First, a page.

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CNS Drugs. 2015 Jan;29(1):71-81. doi: 10.1007/s40263-014-0207-x.

Cost effectiveness of fingolimod, teriflunomide, dimethyl fumarate and intramuscular interferon-β1a in relapsing-remitting multiple sclerosis.

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Department of Clinical Pharmacy and Pharmaceutical Economics and Policy, Leonard D. Schaeffer Center for Health Policy and Economics, University of Southern California, University Park Campus, VPD 214-L, Los Angeles, CA, 90089-3333, USA.



The aim of the study was to compare the cost effectiveness of fingolimod, teriflunomide, dimethyl fumarate, and intramuscular (IM) interferon (IFN)-β(1a) as first-line therapies in the treatment of patients with relapsing-remitting multiple sclerosis (RRMS).


A Markov model was developed to evaluate the cost effectiveness of disease-modifying drugs (DMDs) from a US societal perspective. The time horizon in the base case was 5 years. The primary outcome was incremental net monetary benefit (INMB), and the secondary outcome was incremental cost-effectiveness ratio (ICER). The base case INMB willingness-to-pay (WTP) threshold was assumed to be US$150,000 per quality-adjusted life year (QALY), and the costs were in 2012 US dollars. One-way sensitivity analyses and probabilistic sensitivity analysis were conducted to test the robustness of the model results.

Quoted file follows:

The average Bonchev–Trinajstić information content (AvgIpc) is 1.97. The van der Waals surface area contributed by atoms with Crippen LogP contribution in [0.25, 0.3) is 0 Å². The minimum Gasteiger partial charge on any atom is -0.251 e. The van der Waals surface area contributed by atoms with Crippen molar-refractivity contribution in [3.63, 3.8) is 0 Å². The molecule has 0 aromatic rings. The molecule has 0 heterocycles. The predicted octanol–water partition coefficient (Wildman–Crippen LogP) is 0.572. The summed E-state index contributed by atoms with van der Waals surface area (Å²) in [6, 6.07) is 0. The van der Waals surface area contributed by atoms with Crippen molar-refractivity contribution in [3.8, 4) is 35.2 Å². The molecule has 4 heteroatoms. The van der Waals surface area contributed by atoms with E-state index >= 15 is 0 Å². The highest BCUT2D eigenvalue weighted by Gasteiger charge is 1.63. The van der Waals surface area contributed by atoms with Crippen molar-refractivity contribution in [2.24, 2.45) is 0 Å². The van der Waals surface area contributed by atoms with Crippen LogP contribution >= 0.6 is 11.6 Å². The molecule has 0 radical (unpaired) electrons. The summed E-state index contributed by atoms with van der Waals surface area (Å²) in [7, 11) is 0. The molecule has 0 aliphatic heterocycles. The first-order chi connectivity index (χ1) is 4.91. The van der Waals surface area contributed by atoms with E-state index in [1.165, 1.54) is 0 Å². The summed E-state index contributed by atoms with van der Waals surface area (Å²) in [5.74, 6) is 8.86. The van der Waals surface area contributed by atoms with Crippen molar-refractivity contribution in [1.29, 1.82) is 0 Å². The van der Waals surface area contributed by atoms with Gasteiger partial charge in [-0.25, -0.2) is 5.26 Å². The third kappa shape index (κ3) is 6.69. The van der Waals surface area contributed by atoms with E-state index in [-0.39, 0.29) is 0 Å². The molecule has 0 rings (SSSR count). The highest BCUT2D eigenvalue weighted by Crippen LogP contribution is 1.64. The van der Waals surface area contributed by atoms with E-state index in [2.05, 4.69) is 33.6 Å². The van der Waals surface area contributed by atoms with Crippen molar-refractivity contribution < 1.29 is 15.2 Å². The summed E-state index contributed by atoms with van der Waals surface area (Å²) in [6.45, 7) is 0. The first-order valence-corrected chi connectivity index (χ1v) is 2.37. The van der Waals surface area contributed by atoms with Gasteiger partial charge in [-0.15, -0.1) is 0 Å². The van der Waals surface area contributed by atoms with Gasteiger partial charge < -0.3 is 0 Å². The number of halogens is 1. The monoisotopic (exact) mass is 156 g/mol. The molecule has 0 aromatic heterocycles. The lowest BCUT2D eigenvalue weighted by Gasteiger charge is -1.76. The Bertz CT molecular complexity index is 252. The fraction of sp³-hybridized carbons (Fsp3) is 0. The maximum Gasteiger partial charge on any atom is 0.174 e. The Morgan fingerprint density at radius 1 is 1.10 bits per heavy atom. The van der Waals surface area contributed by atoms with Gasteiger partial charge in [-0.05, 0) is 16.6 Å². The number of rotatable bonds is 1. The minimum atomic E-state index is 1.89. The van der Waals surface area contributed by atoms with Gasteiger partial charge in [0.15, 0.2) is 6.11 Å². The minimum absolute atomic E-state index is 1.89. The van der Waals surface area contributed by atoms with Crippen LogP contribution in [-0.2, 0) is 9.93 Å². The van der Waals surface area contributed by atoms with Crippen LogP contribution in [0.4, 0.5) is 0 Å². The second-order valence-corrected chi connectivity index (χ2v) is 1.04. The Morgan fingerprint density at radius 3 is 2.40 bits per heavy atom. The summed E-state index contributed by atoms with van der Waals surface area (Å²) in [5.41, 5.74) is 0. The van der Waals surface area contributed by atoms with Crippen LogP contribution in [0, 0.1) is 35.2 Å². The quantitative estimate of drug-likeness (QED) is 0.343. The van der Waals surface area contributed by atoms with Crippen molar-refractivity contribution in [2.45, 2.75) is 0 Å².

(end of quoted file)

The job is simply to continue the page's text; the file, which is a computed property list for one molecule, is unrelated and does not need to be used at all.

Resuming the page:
Dimethyl fumarate dominated all other therapies over the range of WTPs, from US$0 to US$180,000. Compared with IM IFN-β(1a), at a WTP of US$150,000, INMBs were estimated at US$36,567, US$49,780, and US$80,611 for fingolimod, teriflunomide, and dimethyl fumarate, respectively. The ICER of fingolimod versus teriflunomide was US$3,201,672. One-way sensitivity analyses demonstrated the model results were sensitive to the acquisition costs of DMDs and the time horizon, but in most scenarios, cost-effectiveness rankings remained stable. Probabilistic sensitivity analysis showed that for more than 90% of the simulations, dimethyl fumarate was the optimal therapy across all WTP values.


The three oral therapies were favored in the cost-effectiveness analysis. Of the four DMDs, dimethyl fumarate was a dominant therapy to manage RRMS. Apart from dimethyl fumarate, teriflunomide was the most cost-effective therapy compared with IM IFN-β(1a), with an ICER of US$7,115.

[Indexed for MEDLINE]

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